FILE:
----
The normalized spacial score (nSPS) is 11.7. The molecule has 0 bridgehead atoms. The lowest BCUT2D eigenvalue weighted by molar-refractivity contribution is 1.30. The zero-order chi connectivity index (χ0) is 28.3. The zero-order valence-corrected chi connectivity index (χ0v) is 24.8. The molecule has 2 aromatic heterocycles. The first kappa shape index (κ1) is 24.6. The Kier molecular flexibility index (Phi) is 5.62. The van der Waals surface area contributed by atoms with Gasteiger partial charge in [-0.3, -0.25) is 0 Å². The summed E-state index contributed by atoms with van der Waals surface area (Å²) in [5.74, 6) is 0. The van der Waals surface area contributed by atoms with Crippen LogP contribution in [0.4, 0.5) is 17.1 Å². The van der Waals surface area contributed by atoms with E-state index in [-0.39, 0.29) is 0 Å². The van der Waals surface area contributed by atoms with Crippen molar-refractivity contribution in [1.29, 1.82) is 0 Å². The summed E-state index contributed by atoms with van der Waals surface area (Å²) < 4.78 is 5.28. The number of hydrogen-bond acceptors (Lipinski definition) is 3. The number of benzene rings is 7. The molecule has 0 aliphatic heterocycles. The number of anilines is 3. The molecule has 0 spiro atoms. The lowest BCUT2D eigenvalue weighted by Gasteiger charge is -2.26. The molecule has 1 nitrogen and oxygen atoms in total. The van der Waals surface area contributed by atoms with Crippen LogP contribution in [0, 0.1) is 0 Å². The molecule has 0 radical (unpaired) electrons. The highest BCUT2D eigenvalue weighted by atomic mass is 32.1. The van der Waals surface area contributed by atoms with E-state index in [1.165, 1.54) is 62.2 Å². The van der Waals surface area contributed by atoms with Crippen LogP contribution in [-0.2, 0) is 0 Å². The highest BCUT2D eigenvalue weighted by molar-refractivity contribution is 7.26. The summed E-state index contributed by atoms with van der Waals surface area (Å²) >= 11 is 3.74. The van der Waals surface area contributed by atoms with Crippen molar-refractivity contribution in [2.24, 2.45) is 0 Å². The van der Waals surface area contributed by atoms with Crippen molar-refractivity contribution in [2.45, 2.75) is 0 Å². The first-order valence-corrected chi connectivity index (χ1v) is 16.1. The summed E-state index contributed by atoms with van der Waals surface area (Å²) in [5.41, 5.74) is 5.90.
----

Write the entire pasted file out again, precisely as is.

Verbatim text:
The normalized spacial score (nSPS) is 11.7. The molecule has 0 bridgehead atoms. The lowest BCUT2D eigenvalue weighted by molar-refractivity contribution is 1.30. The zero-order chi connectivity index (χ0) is 28.3. The zero-order valence-corrected chi connectivity index (χ0v) is 24.8. The molecule has 2 aromatic heterocycles. The first kappa shape index (κ1) is 24.6. The Kier molecular flexibility index (Phi) is 5.62. The van der Waals surface area contributed by atoms with Gasteiger partial charge in [-0.3, -0.25) is 0 Å². The summed E-state index contributed by atoms with van der Waals surface area (Å²) in [5.74, 6) is 0. The van der Waals surface area contributed by atoms with Crippen LogP contribution in [0.4, 0.5) is 17.1 Å². The van der Waals surface area contributed by atoms with E-state index in [-0.39, 0.29) is 0 Å². The van der Waals surface area contributed by atoms with Crippen molar-refractivity contribution in [1.29, 1.82) is 0 Å². The summed E-state index contributed by atoms with van der Waals surface area (Å²) < 4.78 is 5.28. The number of hydrogen-bond acceptors (Lipinski definition) is 3. The number of benzene rings is 7. The molecule has 0 aliphatic heterocycles. The number of anilines is 3. The molecule has 0 spiro atoms. The lowest BCUT2D eigenvalue weighted by Gasteiger charge is -2.26. The molecule has 1 nitrogen and oxygen atoms in total. The van der Waals surface area contributed by atoms with Crippen LogP contribution in [0, 0.1) is 0 Å². The molecule has 0 radical (unpaired) electrons. The highest BCUT2D eigenvalue weighted by atomic mass is 32.1. The van der Waals surface area contributed by atoms with E-state index in [1.165, 1.54) is 62.2 Å². The van der Waals surface area contributed by atoms with Crippen LogP contribution in [-0.2, 0) is 0 Å². The highest BCUT2D eigenvalue weighted by molar-refractivity contribution is 7.26. The summed E-state index contributed by atoms with van der Waals surface area (Å²) >= 11 is 3.74. The van der Waals surface area contributed by atoms with Crippen molar-refractivity contribution in [2.24, 2.45) is 0 Å². The van der Waals surface area contributed by atoms with Crippen molar-refractivity contribution in [2.45, 2.75) is 0 Å². The first-order valence-corrected chi connectivity index (χ1v) is 16.1. The summed E-state index contributed by atoms with van der Waals surface area (Å²) in [5.41, 5.74) is 5.90.